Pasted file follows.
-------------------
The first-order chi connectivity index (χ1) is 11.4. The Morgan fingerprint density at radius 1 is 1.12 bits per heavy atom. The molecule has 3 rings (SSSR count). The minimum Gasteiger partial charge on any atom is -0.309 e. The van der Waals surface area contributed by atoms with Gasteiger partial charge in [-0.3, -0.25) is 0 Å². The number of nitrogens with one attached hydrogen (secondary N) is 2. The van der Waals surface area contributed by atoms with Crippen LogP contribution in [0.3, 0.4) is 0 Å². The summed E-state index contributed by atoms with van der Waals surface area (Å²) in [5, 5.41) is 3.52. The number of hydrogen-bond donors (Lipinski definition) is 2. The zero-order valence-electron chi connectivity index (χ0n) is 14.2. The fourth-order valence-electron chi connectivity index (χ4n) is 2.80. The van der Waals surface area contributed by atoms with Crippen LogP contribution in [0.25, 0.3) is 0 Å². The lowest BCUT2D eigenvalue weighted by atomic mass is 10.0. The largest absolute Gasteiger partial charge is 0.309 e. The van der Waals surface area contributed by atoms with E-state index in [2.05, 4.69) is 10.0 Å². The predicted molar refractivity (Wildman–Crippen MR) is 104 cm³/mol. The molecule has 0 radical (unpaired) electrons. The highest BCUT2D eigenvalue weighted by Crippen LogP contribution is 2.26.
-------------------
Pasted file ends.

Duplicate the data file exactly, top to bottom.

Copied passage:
The first-order chi connectivity index (χ1) is 11.4. The Morgan fingerprint density at radius 1 is 1.12 bits per heavy atom. The molecule has 3 rings (SSSR count). The minimum Gasteiger partial charge on any atom is -0.309 e. The van der Waals surface area contributed by atoms with Gasteiger partial charge in [-0.3, -0.25) is 0 Å². The number of nitrogens with one attached hydrogen (secondary N) is 2. The van der Waals surface area contributed by atoms with Crippen LogP contribution in [0.3, 0.4) is 0 Å². The summed E-state index contributed by atoms with van der Waals surface area (Å²) in [5, 5.41) is 3.52. The number of hydrogen-bond donors (Lipinski definition) is 2. The zero-order valence-electron chi connectivity index (χ0n) is 14.2. The fourth-order valence-electron chi connectivity index (χ4n) is 2.80. The van der Waals surface area contributed by atoms with Crippen LogP contribution in [0.25, 0.3) is 0 Å². The lowest BCUT2D eigenvalue weighted by atomic mass is 10.0. The largest absolute Gasteiger partial charge is 0.309 e. The van der Waals surface area contributed by atoms with E-state index in [2.05, 4.69) is 10.0 Å². The predicted molar refractivity (Wildman–Crippen MR) is 104 cm³/mol. The molecule has 0 radical (unpaired) electrons. The highest BCUT2D eigenvalue weighted by Crippen LogP contribution is 2.26.